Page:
Highly efficient and lower-cost sodium-ion batteries could replace lithium-ion batteries for large-scale electric grid and electric vehicle energy storage needs.
Sodium-ion batteries are an attractive alternative to lithium-ion batteries because of their high efficiency and low cost, but development of sodium-ion batteries with high-energy density and long cycle life has been a major challenge. A team of researchers recently overcame this hurdle by developing a high-energy sodium-ion battery that exhibits long-term cycling stability.
By demonstrating the feasibility of high-performance sodium-ion batteries, this work could pave the way for widespread implementation of low-cost, high-efficiency energy storage devices for the electrical grid and electric vehicles.
With the growing use of electric vehicles and extensive implementation of intermittent renewable energy in electrical grids, inexpensive and highly efficient large-scale energy storage devices are needed. Lithium-ion batteries dominate energy storage technologies for portable electronics because of their superior performance in power, energy density, and cycle life. However, limited abundance of lithium makes these batteries too costly for widespread use for the grid and electric vehicles. Because of chemical similarities between sodium ions and lithium ions and abundant sodium resources in Earth’s crust, sodium-ion batteries are promising as a high-efficiency, low-cost energy storage alternative to lithium-ion batteries. Nonetheless, major drawbacks of sodium-ion batteries have been their relatively low-energy density and short cycle life. To address this problem, a team of researchers from the U.S. Department of Energy’s (DOE) Pacific Northwest National Laboratory and Environmental Molecular Sciences Laboratory (EMSL) synthesized a sodium manganese oxide as a cathode and hard carbon as an anode, and they assembled a rechargeable sodium-ion battery. The sodium-ion battery exhibited high capacity, high-energy density, and excellent long-term cycling stability, with about 77 percent capacity retention over 2000 cycles. The structural and chemical evolution of the new battery materials were characterized using the high-resolution microprobe X-ray photoelectron spectroscope, powder X-ray diffraction, focused ion beam/ scanning electron microscope, and aberration corrected scanning transmission electron microscopy at EMSL, a DOE Office of Science user facility. The researchers discovered the solid electrolyte interphase—a protective layer formed on electrodes of batteries as a result of electrolyte decomposition—plays a critical role in reducing consumption of sodium ions in the battery, thereby improving electrode efficiency and long-term cycling stability. This work represents a leap forward in sodium-ion battery development, and together with further optimization of electrolyte and electrode materials, could pave the way for widespread implementation of sodium-ion batteries for large-scale energy-storage applications.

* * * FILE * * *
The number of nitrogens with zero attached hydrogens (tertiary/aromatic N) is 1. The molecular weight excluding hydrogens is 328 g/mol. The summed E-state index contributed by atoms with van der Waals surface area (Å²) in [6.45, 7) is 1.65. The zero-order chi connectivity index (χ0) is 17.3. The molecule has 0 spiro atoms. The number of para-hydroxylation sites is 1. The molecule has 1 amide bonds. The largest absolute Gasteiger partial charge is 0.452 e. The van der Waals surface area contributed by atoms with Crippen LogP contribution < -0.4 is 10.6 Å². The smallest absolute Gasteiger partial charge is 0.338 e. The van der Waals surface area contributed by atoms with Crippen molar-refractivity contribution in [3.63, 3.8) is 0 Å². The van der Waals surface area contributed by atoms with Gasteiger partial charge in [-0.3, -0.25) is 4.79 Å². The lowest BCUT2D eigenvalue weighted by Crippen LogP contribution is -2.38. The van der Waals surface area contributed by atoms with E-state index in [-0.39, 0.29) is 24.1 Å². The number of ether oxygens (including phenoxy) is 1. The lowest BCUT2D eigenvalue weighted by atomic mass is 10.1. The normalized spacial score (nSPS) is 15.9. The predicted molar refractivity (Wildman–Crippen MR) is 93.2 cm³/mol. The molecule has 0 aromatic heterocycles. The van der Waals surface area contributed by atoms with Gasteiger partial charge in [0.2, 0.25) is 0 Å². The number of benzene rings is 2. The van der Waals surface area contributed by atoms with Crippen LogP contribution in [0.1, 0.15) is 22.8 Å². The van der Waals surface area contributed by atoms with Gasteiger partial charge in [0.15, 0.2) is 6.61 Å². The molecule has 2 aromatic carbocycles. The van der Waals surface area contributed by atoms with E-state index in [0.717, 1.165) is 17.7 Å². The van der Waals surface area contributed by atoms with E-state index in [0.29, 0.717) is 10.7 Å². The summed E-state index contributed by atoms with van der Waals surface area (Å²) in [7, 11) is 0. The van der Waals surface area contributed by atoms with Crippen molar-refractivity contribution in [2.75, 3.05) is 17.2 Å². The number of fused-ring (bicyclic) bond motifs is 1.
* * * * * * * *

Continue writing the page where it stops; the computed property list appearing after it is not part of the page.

BER PM Contact
Paul Bayer, SC-23.1, 301-903-5324
Pacific Northwest National Laboratory
Environmental Molecular Sciences Laboratory
This work was supported by the Department of Energy (DOE), Office of Science, Office of Biological and Environmental Research, including support of DOE’s Environmental Molecular Sciences Laboratory, a DOE Office of Science user facility; and DOE’s Office of Electricity Delivery and Energy Reliability under contract number 57558.
Li, X., P. Yan, M. H. Engelhard, A. J. Crawford, V. V. Viswanathan, C. Wang, J. Liu, and V. L. Sprenkle. 2016. “The Importance of Solid Electrolyte Interphase Formation for Long Cycle Stability Full-Cell Na-Ion Batteries,” Nano Energy 27, 664-72. DOI: 10.1016/j.nanoen.2016.07.030. (Reference link)
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